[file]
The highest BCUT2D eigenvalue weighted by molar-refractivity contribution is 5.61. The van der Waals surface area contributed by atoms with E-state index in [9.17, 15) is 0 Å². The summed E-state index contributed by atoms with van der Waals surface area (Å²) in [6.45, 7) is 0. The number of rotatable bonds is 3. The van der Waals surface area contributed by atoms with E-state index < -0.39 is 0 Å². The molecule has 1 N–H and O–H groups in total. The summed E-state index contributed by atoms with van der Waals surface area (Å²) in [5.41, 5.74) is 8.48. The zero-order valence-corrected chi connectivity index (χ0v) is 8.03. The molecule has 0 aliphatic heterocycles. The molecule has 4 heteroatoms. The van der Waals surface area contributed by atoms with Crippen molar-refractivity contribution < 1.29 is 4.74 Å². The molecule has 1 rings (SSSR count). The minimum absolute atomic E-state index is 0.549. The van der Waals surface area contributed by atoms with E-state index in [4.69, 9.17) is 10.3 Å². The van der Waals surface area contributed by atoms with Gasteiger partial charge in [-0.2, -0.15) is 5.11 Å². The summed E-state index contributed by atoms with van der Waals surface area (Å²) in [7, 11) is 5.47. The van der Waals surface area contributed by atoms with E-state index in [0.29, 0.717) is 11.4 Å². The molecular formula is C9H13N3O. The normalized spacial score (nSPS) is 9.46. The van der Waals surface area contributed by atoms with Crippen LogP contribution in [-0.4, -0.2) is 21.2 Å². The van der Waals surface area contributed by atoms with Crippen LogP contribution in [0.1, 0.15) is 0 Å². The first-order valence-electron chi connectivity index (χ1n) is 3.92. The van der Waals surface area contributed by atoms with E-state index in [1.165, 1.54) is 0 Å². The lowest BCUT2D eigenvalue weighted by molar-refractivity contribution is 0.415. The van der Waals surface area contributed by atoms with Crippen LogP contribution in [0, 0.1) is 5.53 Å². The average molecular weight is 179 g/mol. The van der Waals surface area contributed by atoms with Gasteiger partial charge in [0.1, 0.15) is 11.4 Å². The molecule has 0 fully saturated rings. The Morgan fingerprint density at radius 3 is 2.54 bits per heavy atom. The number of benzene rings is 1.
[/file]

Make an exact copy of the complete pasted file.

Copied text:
The highest BCUT2D eigenvalue weighted by molar-refractivity contribution is 5.61. The van der Waals surface area contributed by atoms with E-state index in [9.17, 15) is 0 Å². The summed E-state index contributed by atoms with van der Waals surface area (Å²) in [6.45, 7) is 0. The number of rotatable bonds is 3. The van der Waals surface area contributed by atoms with E-state index < -0.39 is 0 Å². The molecule has 1 N–H and O–H groups in total. The summed E-state index contributed by atoms with van der Waals surface area (Å²) in [5.41, 5.74) is 8.48. The zero-order valence-corrected chi connectivity index (χ0v) is 8.03. The molecule has 0 aliphatic heterocycles. The molecule has 4 heteroatoms. The van der Waals surface area contributed by atoms with Crippen molar-refractivity contribution < 1.29 is 4.74 Å². The molecule has 1 rings (SSSR count). The minimum absolute atomic E-state index is 0.549. The van der Waals surface area contributed by atoms with E-state index in [4.69, 9.17) is 10.3 Å². The van der Waals surface area contributed by atoms with Gasteiger partial charge in [-0.2, -0.15) is 5.11 Å². The summed E-state index contributed by atoms with van der Waals surface area (Å²) in [7, 11) is 5.47. The van der Waals surface area contributed by atoms with E-state index in [0.29, 0.717) is 11.4 Å². The molecular formula is C9H13N3O. The normalized spacial score (nSPS) is 9.46. The van der Waals surface area contributed by atoms with Crippen LogP contribution in [-0.4, -0.2) is 21.2 Å². The van der Waals surface area contributed by atoms with Crippen LogP contribution in [0.1, 0.15) is 0 Å². The first-order valence-electron chi connectivity index (χ1n) is 3.92. The van der Waals surface area contributed by atoms with E-state index in [1.165, 1.54) is 0 Å². The lowest BCUT2D eigenvalue weighted by molar-refractivity contribution is 0.415. The van der Waals surface area contributed by atoms with Crippen LogP contribution in [0, 0.1) is 5.53 Å². The average molecular weight is 179 g/mol. The van der Waals surface area contributed by atoms with Gasteiger partial charge in [0.1, 0.15) is 11.4 Å². The molecule has 0 fully saturated rings. The Morgan fingerprint density at radius 3 is 2.54 bits per heavy atom. The number of benzene rings is 1.